They also seem to be documented isolated cases of people undergoing an MRI that have a sense of “stinging” or “burning” in their tattoo. As I have been isolated cases and almost never seems to happen (Nothing to do with completely false stories of people who “exploit their tattoos will” and other similar fantasy that we can find on the internet, or the Imam of TAC will start the ink tattooed skin and rennet, as an episode TV series “House”).
It is believed that these side effects may be due to the presence of metallic elements in some tattoo pigments, which could “react” with the strong magnetic field that is used in the resonances. In any case, and so I was able to find all occurrences that seem to relate Tattoo and MRI appear to be mild and minor, should be an anecdotal issue mainly because the inks with metallic components are virtually obsolete in the modern tattoo.
12. Tattoos and Pregnancy
As a general rule tattooing is discouraged during pregnancy, mainly because there is a risk; although minimal, of disease or complications (the tattoo is infected, for example) that may adversely affect the child and the best for the child that the mother is exposed to health hazards as little as possible during their pregnancy.
On the other hand, it is also true that tattoos on the lower back may result in not being able to practice epidural anesthesia, which is usually given during labor to prevent pain. This is because the epidural is administered in that area and in theory, if the needle used “drag” some ink into the tattoo could result in serious complications, so that, as a general rule, a tattoo Cover the lower back may not be a good idea if you ever want to have a child and you administer the epidural. More information about epidural anesthesia is in Wikipedia.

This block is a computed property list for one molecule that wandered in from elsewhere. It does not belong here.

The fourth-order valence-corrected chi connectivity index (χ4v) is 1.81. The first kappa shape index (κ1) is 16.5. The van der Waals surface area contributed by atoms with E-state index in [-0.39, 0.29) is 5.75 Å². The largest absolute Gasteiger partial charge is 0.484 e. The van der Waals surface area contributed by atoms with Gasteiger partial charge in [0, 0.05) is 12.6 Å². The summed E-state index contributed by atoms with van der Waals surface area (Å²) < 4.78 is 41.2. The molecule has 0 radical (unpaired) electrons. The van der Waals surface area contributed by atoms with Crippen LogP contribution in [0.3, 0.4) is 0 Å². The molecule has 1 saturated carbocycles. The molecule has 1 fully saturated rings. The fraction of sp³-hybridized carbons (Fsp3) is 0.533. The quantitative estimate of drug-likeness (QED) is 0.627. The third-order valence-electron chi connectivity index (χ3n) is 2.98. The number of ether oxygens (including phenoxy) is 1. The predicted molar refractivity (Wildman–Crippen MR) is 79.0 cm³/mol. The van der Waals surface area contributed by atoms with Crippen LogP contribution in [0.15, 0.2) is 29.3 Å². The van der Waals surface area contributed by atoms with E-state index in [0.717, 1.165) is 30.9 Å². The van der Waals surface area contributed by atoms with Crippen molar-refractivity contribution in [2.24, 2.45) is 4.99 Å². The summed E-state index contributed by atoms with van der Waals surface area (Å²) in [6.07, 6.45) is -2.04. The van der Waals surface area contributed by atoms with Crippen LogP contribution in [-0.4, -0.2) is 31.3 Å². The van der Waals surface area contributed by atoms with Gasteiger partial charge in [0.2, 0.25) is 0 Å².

For the same reason, you have problems that you perform a lumbar puncture (a diagnostic procedure that is performed to collect a sample of cerebrospinal fluid by inserting a needle between the vertebrae in the lumbar region), since the method and the risks are very similar to those of epidural anesthesia.
More information about lumbar puncture is in Wikipedia.
13. Tattoos and blood donation
And we end this article with section 13 (which as you know a symbol of good luck in the world of tattoo) with other commonly recurring theme when talking about getting a tattoo: blood donation.
Indeed, it is true that in many countries (including Spain) a tattoo precludes us to donate blood for a period of time, in Spain this period is 6 months and other countries can reach two years. This is a measure of prevention of health services due to the hypothetical risk that we have contracted a disease because of our recent tattoo, a disease that may not yet appear in the analysis, hence this safety period (window period).
This limit for donating blood is applied to many other areas (not something exclusive tattooed people). It is quite common after having traveled to some countries where certain diseases are common, for example.
After the quarantine period (which depends on the health legislation of each country) can donate blood again normally.
That’s all; I hope that these brief notes I have helped to clarify some common questions of misconceptions of myths about tattoos.